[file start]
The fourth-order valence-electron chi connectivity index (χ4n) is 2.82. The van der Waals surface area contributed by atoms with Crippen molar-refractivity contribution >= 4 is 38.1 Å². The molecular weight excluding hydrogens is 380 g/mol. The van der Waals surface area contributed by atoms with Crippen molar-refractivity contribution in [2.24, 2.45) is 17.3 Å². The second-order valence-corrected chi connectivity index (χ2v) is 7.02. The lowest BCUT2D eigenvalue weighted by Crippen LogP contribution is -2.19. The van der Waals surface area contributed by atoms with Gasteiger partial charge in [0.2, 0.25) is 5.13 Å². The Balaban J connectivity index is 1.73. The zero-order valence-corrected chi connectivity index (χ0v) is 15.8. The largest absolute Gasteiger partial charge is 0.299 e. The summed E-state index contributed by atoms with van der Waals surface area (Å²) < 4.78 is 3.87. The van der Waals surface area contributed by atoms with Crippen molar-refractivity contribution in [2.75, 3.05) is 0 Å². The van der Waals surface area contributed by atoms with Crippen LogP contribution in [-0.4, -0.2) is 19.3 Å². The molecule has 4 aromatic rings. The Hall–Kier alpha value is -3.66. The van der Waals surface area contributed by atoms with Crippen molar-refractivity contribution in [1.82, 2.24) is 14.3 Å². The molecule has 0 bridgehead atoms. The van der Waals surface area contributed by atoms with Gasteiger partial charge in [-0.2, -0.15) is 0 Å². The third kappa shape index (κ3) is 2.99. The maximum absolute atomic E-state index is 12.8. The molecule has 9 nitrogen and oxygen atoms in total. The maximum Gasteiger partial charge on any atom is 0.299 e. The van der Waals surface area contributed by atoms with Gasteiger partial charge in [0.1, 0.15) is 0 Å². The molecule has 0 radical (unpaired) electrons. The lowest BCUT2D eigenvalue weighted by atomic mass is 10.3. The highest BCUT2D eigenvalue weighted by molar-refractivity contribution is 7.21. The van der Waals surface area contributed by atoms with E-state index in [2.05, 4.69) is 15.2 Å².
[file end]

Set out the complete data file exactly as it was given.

The fourth-order valence-electron chi connectivity index (χ4n) is 2.82. The van der Waals surface area contributed by atoms with Crippen molar-refractivity contribution >= 4 is 38.1 Å². The molecular weight excluding hydrogens is 380 g/mol. The van der Waals surface area contributed by atoms with Crippen molar-refractivity contribution in [2.24, 2.45) is 17.3 Å². The second-order valence-corrected chi connectivity index (χ2v) is 7.02. The lowest BCUT2D eigenvalue weighted by Crippen LogP contribution is -2.19. The van der Waals surface area contributed by atoms with Gasteiger partial charge in [0.2, 0.25) is 5.13 Å². The Balaban J connectivity index is 1.73. The zero-order valence-corrected chi connectivity index (χ0v) is 15.8. The largest absolute Gasteiger partial charge is 0.299 e. The summed E-state index contributed by atoms with van der Waals surface area (Å²) < 4.78 is 3.87. The van der Waals surface area contributed by atoms with Crippen molar-refractivity contribution in [2.75, 3.05) is 0 Å². The van der Waals surface area contributed by atoms with Crippen LogP contribution in [-0.4, -0.2) is 19.3 Å². The molecule has 4 aromatic rings. The Hall–Kier alpha value is -3.66. The van der Waals surface area contributed by atoms with Crippen molar-refractivity contribution in [1.82, 2.24) is 14.3 Å². The molecule has 0 bridgehead atoms. The van der Waals surface area contributed by atoms with Gasteiger partial charge in [-0.2, -0.15) is 0 Å². The third kappa shape index (κ3) is 2.99. The maximum absolute atomic E-state index is 12.8. The molecule has 9 nitrogen and oxygen atoms in total. The maximum Gasteiger partial charge on any atom is 0.299 e. The van der Waals surface area contributed by atoms with Gasteiger partial charge in [0.1, 0.15) is 0 Å². The molecule has 0 radical (unpaired) electrons. The lowest BCUT2D eigenvalue weighted by atomic mass is 10.3. The highest BCUT2D eigenvalue weighted by molar-refractivity contribution is 7.21. The van der Waals surface area contributed by atoms with E-state index in [2.05, 4.69) is 15.2 Å².